Study shows distrust of researchers lingers from infamous Tuskegee experiment
MONDAY, Jan. 14 (HealthDay News) -- Black Americans continue to distrust medical research and clinical trials, apparently a lasting legacy of the infamous Tuskegee experiment which was shut down more than three decades ago, a new study shows.
Ironically, such attitudes are keeping minorities from participating in current clinical trials that could save their lives, the researchers added.
"We found that minorities are 200 percent more likely to perceive harm coming from participating in research," said senior study author Dr. Neil Powe, a professor of medicine at Johns Hopkins School of Medicine in Baltimore.
While previous studies had shown that black Americans and other minorities are less likely to be enrolled in clinical trials, this study, appearing in Jan. 14 online issue of Medicine, helps explain why.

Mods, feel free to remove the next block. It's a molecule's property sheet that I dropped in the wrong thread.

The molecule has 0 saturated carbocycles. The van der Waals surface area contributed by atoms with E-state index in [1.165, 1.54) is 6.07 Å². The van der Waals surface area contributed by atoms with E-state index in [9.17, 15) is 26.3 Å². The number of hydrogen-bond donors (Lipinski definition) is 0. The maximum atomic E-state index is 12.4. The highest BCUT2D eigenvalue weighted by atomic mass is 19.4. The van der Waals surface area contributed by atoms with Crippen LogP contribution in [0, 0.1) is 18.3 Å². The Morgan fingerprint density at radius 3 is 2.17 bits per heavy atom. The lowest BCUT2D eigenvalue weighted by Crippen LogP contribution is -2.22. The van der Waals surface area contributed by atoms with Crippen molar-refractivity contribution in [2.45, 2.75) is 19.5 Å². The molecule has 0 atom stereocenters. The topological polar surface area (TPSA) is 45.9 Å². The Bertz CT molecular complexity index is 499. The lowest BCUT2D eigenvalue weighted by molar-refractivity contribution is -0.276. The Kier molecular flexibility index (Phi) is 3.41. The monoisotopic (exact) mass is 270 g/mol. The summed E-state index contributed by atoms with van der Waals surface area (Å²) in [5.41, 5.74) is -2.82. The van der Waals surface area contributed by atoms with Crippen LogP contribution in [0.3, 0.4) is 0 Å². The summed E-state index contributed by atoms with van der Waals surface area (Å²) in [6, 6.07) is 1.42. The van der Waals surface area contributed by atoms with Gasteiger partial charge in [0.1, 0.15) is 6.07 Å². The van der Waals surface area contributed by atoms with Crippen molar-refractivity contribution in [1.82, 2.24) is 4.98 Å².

"This is new knowledge, obtained with appropriate methods in a large sample," said Dr. William Cunningham, a professor of medicine and public health at the UCLA School of Medicine. "This study provides direct evidence that distrust of researchers explains the lower participation of blacks in cardiovascular prevention trials research. This looks like an important study."
"This provides a database to support what we think is going on with respect to concerns of the minority community," said Dr. James Powell, principal investigator of Project IMPACT (Increase Minority Participation and Awareness in Clinical Trials). The project is a program of the National Medical Association, which represents black physicians and their patients. "Mistrust comes up not only with respect to clinical trials, but also with respect to interacting with the medical establishment. This leads to people not seeing a physician when they really need to."
Black Americans tend to be under-represented in clinical trials, which are
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